The Transformer

(As with many other dreams, this takes place in a large building, which is the labyrinth that contains everything in the world.)

I was in a room with white plastic tables and MDF bookshelves, perhaps a meeting room in a library or goverment office. There were several cages filled with shredded paper on some of the shelves and tables, holding baby mammals of various species. I opened one of the cages containing a very small puppy with ginger fur, but young as it was, it attacked me.

“Don’t touch the animals,” warned one of the government officers waiting around with me. “You don’t know what can happen if they bite you.” The bite of a puppy with milk teeth? I wondered.

The mayor arrived at last. He had once been the mayor of New York City but had been sacked from office. Somehow he had found the labyrinth and taken it over. He had an entourage of two or three other men in suits, including a dark-haired, good-looking young one.

One of the officers who had been waiting with me stood up at the front of the room and began speaking. She said that they had (developed? Been given?) a machine that could temporarily transform any mammal into any other species of mammal. What this meant for the city was that it could make huge sums of money by setting up a Contract Research Organisation. But unlike other animal CROs that did toxicology and efficacy studies in rabbits, mice, and dogs, this new CRO could produce data from living human bodies. But since the humans were really just rabbits, mice, and dogs, it would enable them to do incredible experiments that could never be performed on real humans.

She invited the mayor to view a live demonstration of the transformer. One of the other officers took the cage with the ginger puppy, as well as another containing two hooded lab rats. We headed to the main lift lobby and took a lift down, down so the way to one of the lowest floors in the basement. To my surprise, the lobby doors opened on a small theatre with red velvet curtains framing its stage.

A closed booth with a desk and a laptop next to it stood on the stage. To the right of the stage was a pile of empty cages, smelling of various things. One of the officers from the first room mounted the stairs to the left of the stage and headed towards the computer and booth with the puppy. I didn’t see what happened to it, because the mayor’s young assistant suddenly seemed to be in distress.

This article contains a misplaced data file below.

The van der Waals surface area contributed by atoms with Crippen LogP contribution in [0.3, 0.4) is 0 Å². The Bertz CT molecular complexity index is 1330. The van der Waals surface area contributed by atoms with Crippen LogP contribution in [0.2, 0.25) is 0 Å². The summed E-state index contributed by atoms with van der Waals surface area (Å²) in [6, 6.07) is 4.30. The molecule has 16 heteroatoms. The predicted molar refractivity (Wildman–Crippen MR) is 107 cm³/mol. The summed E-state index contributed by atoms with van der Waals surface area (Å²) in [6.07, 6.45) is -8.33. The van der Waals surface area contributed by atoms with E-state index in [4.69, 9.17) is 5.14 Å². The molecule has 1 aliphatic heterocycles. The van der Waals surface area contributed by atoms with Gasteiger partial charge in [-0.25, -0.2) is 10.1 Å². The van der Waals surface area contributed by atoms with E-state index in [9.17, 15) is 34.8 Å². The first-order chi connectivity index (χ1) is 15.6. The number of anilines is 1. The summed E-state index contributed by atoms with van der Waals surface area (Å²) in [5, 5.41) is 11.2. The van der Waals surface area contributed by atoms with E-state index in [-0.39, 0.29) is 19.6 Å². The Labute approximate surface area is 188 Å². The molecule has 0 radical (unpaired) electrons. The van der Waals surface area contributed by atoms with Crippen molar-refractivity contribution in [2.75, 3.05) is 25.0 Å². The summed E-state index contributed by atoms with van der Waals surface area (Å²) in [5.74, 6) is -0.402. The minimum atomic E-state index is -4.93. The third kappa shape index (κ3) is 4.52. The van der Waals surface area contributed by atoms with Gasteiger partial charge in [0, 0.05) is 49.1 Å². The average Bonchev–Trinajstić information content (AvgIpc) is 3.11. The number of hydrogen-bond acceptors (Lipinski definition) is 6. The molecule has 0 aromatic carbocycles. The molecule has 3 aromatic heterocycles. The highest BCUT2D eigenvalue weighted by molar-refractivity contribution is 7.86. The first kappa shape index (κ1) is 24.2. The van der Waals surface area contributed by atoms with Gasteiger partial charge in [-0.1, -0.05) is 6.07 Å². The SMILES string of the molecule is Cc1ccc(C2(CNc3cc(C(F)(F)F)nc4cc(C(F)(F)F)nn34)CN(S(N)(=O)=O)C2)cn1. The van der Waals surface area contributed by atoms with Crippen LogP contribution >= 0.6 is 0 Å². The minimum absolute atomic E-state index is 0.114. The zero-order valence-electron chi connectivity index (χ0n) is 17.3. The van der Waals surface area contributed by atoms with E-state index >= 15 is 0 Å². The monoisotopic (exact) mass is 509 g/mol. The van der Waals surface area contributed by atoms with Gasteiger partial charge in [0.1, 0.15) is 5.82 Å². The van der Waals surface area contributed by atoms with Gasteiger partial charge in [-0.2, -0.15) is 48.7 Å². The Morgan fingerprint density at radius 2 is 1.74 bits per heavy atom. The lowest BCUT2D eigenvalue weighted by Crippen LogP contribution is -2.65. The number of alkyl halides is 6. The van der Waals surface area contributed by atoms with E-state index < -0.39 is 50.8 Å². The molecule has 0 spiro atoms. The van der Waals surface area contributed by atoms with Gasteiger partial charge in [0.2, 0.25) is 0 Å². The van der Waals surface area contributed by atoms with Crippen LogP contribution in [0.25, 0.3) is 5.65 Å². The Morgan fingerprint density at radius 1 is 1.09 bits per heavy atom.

He held his hands in front of him, bent sharply at the wrist with the fingers together, stiff and straight. He tried to sidle away from the group, but it was impossible not to notice him. As he shook his head, his ears grew large, triangular and floppy, and he grunted repeatedly. The mayor grimaced in disgust. The two other suits, without any other command, stepped up behind the younger man and drew long knives from their jackets. They swung together.

I ran without waiting for the blades to fall. There was a wet thwack and a crack together, the sound I have heard hundreds of times in butcher shops. Shouting. I ran out and through the corridors, around the back of the theatre to where I knew from my years-long inhabitation of the labyrinth that the cargo lifts should be, hoping that the VIPs and bureaucrats would not. Some surprised workers were loading empty plastic crates of the kind live chickens are transported in. I shoved them aside rudely and dived in. I punched the button for the forty-ninth floor over and over, praying for the door to close quickly.

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Hotel level

I had a dream that my sisters and I were hunting for something precious through a labyrinth of hotel rooms. (It’s always a labyrinth.) We kept getting killed. But every time we respawned, the traces of how far we had gotten before were still there. We left signposts and tools for our future lives.
In the last room I remember before waking up, my sisters were cornered on a sofa by a man who was threatening them with a lethal weapon. I was standing off to one side, so I could see that on the wall behind the sofa one of us had scrawled “escape route: ARSON”. And on the side table within reach of their hands, an oil lamp, lit…